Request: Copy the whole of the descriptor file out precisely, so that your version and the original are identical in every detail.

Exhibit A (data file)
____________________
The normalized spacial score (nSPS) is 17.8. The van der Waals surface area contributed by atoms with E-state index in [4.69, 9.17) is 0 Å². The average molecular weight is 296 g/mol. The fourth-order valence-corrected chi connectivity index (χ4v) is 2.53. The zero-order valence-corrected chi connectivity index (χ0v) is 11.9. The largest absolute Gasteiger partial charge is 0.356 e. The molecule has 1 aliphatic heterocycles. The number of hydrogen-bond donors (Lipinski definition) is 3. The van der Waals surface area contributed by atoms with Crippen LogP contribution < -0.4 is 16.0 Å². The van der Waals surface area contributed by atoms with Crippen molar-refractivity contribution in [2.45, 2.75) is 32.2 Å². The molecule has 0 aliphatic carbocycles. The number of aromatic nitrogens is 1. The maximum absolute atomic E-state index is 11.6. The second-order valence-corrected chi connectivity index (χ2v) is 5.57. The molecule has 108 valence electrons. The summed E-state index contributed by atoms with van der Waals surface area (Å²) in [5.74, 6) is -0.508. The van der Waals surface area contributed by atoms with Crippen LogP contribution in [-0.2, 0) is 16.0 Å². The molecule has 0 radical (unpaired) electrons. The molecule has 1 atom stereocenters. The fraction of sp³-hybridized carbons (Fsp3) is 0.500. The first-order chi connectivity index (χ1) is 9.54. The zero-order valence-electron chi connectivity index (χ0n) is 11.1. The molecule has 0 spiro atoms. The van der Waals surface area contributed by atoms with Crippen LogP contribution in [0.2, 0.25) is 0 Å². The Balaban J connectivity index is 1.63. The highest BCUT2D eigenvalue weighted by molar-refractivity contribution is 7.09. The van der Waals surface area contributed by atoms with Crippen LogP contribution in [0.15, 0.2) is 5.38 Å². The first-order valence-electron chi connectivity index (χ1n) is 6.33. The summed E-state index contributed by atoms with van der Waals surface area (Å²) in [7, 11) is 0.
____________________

The normalized spacial score (nSPS) is 17.8. The van der Waals surface area contributed by atoms with E-state index in [4.69, 9.17) is 0 Å². The average molecular weight is 296 g/mol. The fourth-order valence-corrected chi connectivity index (χ4v) is 2.53. The zero-order valence-corrected chi connectivity index (χ0v) is 11.9. The largest absolute Gasteiger partial charge is 0.356 e. The molecule has 1 aliphatic heterocycles. The number of hydrogen-bond donors (Lipinski definition) is 3. The van der Waals surface area contributed by atoms with Crippen LogP contribution < -0.4 is 16.0 Å². The van der Waals surface area contributed by atoms with Crippen molar-refractivity contribution in [2.45, 2.75) is 32.2 Å². The molecule has 0 aliphatic carbocycles. The number of aromatic nitrogens is 1. The maximum absolute atomic E-state index is 11.6. The second-order valence-corrected chi connectivity index (χ2v) is 5.57. The molecule has 108 valence electrons. The summed E-state index contributed by atoms with van der Waals surface area (Å²) in [5.74, 6) is -0.508. The van der Waals surface area contributed by atoms with Crippen LogP contribution in [-0.2, 0) is 16.0 Å². The molecule has 0 radical (unpaired) electrons. The molecule has 1 atom stereocenters. The fraction of sp³-hybridized carbons (Fsp3) is 0.500. The first-order chi connectivity index (χ1) is 9.54. The zero-order valence-electron chi connectivity index (χ0n) is 11.1. The molecule has 0 spiro atoms. The van der Waals surface area contributed by atoms with Crippen LogP contribution in [0.2, 0.25) is 0 Å². The Balaban J connectivity index is 1.63. The highest BCUT2D eigenvalue weighted by molar-refractivity contribution is 7.09. The van der Waals surface area contributed by atoms with Crippen LogP contribution in [0.15, 0.2) is 5.38 Å². The first-order valence-electron chi connectivity index (χ1n) is 6.33. The summed E-state index contributed by atoms with van der Waals surface area (Å²) in [7, 11) is 0.